Friendly, Fast, and Mobile: How Smartphone Use is Changing Customer Service
Websites that are not mobile friendly simply do not make the grade anymore argues Richard Jackson, the owner of Watch My Competitor, a program that automatically provides businesses with competitor intelligence.
In the US, 60 % of all internet access happens through mobile and ﹘ if this is the direction that the whole world is moving in ﹘ then there are many businesses out there in big trouble. With so many customers accessing the internet through their phones, the businesses that will succeed will be the ones with mobile friendly websites. This much may seem obvious, and yet 40% of the 500 largest companies in the world don’t have mobile friendly websites.
Google are leading the charge in this mobile revolution by punishing websites that are hard to access via smartphone. They are doling out bad Google rankings for companies who fail to be smartphone friendly and they have written quite a lot on the topic too. One of their boldest claims is that the mobile phone is the “new shop assistant”. Google is able to see the bigger picture, and understand that the mobile internet experience is not just a means to access the internet, but it is the new interface of customer service. It’s a decent insight, but it’s no less than you should expect from the largest website in the world.
Yet many other companies seem to be a lot less enthusiastic about what is happening. The figures speak for themselves: even though 60% of US internet access is happening through mobile, US companies are only spending 25% of their internet marketing budget on mobile content. This big gap in spending might be explained by a large gap in skills. In the UK, there are 750,000 technology and digital roles that are going unfilled because people are not trained enough to fill them. Across the pond, this same issue costs the US economy 1.4 trillion dollars every year.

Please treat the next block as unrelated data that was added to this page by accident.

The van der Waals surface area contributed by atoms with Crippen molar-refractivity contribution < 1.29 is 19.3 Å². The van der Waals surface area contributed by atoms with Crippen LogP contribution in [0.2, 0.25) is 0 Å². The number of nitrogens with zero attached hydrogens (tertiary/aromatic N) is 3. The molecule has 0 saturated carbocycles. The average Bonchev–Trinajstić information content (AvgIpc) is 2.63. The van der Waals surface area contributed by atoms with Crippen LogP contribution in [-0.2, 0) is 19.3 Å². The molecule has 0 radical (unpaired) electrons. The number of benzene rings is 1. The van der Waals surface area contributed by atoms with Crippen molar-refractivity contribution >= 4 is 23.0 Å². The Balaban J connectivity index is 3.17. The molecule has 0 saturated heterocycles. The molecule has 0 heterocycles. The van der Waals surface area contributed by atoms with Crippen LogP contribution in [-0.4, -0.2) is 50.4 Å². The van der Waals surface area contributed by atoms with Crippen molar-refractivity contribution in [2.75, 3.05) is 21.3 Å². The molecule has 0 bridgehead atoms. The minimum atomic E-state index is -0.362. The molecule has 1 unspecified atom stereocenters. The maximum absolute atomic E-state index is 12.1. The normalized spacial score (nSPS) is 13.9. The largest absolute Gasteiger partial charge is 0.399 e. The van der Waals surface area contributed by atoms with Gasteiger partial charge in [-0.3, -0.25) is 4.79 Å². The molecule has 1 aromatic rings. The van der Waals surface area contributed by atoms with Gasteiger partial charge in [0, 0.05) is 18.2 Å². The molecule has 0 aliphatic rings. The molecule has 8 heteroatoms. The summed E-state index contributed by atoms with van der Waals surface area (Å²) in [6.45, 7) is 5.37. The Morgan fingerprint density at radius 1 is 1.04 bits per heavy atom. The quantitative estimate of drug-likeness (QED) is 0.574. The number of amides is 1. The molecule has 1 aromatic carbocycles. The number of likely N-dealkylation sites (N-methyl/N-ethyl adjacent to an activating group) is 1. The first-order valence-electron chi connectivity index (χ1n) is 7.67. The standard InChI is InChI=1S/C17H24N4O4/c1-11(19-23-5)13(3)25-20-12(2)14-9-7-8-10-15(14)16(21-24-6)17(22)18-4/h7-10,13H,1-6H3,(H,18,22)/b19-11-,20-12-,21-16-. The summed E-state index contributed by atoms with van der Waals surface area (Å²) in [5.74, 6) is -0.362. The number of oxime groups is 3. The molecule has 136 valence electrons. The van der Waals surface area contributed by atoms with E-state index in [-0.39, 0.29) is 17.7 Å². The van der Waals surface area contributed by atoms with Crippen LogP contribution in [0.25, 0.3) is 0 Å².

With large companies unable to meet consumers’ demands quickly enough, the technology world is at an exciting crossroads. Technology journalist Jon Card argues that the next generation of employees and employers will be the ones to fill this digital skills gap and, in turn, deliver the mobile friendly customer service that we will come to expect in 2020. The birth of the internet saw the rise of many innovative companies, and the owners of those companies are currently some of the richest people in the world. However, this is the internet rebooted, the internet 2.0, and it is clear from customers’ behaviour that they are expecting something new.
Predicting what the next generation of customers want is always tricky, but it’s a rare thing when there is such a gap between what customers want and what businesses are delivering. For many though, this gap is a great opportunity. There are customers to be served, and money to be made, for those startups who are savvy enough to make the most out of the mobile internet experience. The rise in popularity of startup-made apps is a clear sign of what is already beginning to happen. There will be many more revolutionary ideas to come in the future before this gap in the mobile internet market, left by slow multinationals, is truly filled.
Richard Jackson is a writer and the founder of Watch My Competitor. As well as producing technology journalism, Richard’s company provides business intelligence software which allows people to automatically track the web activity of their business rivals.